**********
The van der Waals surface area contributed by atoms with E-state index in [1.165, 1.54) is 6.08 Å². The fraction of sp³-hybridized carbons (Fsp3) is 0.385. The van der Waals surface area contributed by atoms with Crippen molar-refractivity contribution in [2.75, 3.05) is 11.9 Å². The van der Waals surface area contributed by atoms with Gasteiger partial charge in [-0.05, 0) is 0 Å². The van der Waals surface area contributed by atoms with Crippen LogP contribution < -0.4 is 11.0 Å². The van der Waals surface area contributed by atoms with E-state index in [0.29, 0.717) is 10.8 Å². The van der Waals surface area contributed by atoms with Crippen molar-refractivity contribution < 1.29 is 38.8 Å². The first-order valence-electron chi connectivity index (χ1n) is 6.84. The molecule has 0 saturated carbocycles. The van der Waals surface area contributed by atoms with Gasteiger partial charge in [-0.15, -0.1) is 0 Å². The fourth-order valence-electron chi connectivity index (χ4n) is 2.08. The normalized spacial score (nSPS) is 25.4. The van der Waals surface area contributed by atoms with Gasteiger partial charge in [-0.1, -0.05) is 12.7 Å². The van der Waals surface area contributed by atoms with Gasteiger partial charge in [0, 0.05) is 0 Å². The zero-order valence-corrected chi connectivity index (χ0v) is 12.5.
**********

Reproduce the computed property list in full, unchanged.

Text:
The van der Waals surface area contributed by atoms with E-state index in [1.165, 1.54) is 6.08 Å². The fraction of sp³-hybridized carbons (Fsp3) is 0.385. The van der Waals surface area contributed by atoms with Crippen molar-refractivity contribution in [2.75, 3.05) is 11.9 Å². The van der Waals surface area contributed by atoms with Gasteiger partial charge in [-0.05, 0) is 0 Å². The van der Waals surface area contributed by atoms with Crippen LogP contribution < -0.4 is 11.0 Å². The van der Waals surface area contributed by atoms with E-state index in [0.29, 0.717) is 10.8 Å². The van der Waals surface area contributed by atoms with Crippen molar-refractivity contribution < 1.29 is 38.8 Å². The first-order valence-electron chi connectivity index (χ1n) is 6.84. The molecule has 0 saturated carbocycles. The van der Waals surface area contributed by atoms with Gasteiger partial charge in [-0.15, -0.1) is 0 Å². The fourth-order valence-electron chi connectivity index (χ4n) is 2.08. The normalized spacial score (nSPS) is 25.4. The van der Waals surface area contributed by atoms with Gasteiger partial charge in [-0.1, -0.05) is 12.7 Å². The van der Waals surface area contributed by atoms with Gasteiger partial charge in [0, 0.05) is 0 Å². The zero-order valence-corrected chi connectivity index (χ0v) is 12.5.